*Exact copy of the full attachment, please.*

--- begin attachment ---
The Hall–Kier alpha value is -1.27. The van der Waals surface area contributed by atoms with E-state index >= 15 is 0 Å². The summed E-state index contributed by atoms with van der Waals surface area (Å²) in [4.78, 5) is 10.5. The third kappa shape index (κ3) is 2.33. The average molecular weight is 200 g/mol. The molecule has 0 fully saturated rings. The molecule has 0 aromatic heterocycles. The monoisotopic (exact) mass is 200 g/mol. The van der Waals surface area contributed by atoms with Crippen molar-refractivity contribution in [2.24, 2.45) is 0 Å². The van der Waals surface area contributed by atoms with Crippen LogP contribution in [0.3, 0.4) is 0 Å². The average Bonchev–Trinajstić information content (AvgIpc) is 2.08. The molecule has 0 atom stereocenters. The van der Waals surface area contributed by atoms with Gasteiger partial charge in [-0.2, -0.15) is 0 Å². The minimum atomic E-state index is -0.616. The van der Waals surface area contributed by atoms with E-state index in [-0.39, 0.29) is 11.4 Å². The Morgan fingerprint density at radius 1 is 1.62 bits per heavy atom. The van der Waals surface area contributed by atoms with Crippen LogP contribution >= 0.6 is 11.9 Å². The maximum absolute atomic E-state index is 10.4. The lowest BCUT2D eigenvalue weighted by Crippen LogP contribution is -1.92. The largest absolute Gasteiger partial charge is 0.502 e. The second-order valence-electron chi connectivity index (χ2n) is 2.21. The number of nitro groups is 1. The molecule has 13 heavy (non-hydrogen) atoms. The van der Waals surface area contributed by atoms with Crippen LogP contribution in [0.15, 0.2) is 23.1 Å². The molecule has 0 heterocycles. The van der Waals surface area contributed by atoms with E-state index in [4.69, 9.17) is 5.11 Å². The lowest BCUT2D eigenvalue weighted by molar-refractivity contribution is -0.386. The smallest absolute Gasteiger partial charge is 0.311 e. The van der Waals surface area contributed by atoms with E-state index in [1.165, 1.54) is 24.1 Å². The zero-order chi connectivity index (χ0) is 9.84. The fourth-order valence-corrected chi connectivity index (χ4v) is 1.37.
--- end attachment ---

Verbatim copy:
The Hall–Kier alpha value is -1.27. The van der Waals surface area contributed by atoms with E-state index >= 15 is 0 Å². The summed E-state index contributed by atoms with van der Waals surface area (Å²) in [4.78, 5) is 10.5. The third kappa shape index (κ3) is 2.33. The average molecular weight is 200 g/mol. The molecule has 0 fully saturated rings. The molecule has 0 aromatic heterocycles. The monoisotopic (exact) mass is 200 g/mol. The van der Waals surface area contributed by atoms with Crippen molar-refractivity contribution in [2.24, 2.45) is 0 Å². The van der Waals surface area contributed by atoms with Crippen LogP contribution in [0.3, 0.4) is 0 Å². The average Bonchev–Trinajstić information content (AvgIpc) is 2.08. The molecule has 0 atom stereocenters. The van der Waals surface area contributed by atoms with Gasteiger partial charge in [-0.2, -0.15) is 0 Å². The minimum atomic E-state index is -0.616. The van der Waals surface area contributed by atoms with E-state index in [-0.39, 0.29) is 11.4 Å². The Morgan fingerprint density at radius 1 is 1.62 bits per heavy atom. The van der Waals surface area contributed by atoms with Crippen LogP contribution >= 0.6 is 11.9 Å². The maximum absolute atomic E-state index is 10.4. The lowest BCUT2D eigenvalue weighted by Crippen LogP contribution is -1.92. The largest absolute Gasteiger partial charge is 0.502 e. The second-order valence-electron chi connectivity index (χ2n) is 2.21. The number of nitro groups is 1. The molecule has 13 heavy (non-hydrogen) atoms. The van der Waals surface area contributed by atoms with Crippen LogP contribution in [0.15, 0.2) is 23.1 Å². The molecule has 0 heterocycles. The van der Waals surface area contributed by atoms with E-state index in [4.69, 9.17) is 5.11 Å². The lowest BCUT2D eigenvalue weighted by molar-refractivity contribution is -0.386. The smallest absolute Gasteiger partial charge is 0.311 e. The van der Waals surface area contributed by atoms with E-state index in [1.165, 1.54) is 24.1 Å². The zero-order chi connectivity index (χ0) is 9.84. The fourth-order valence-corrected chi connectivity index (χ4v) is 1.37.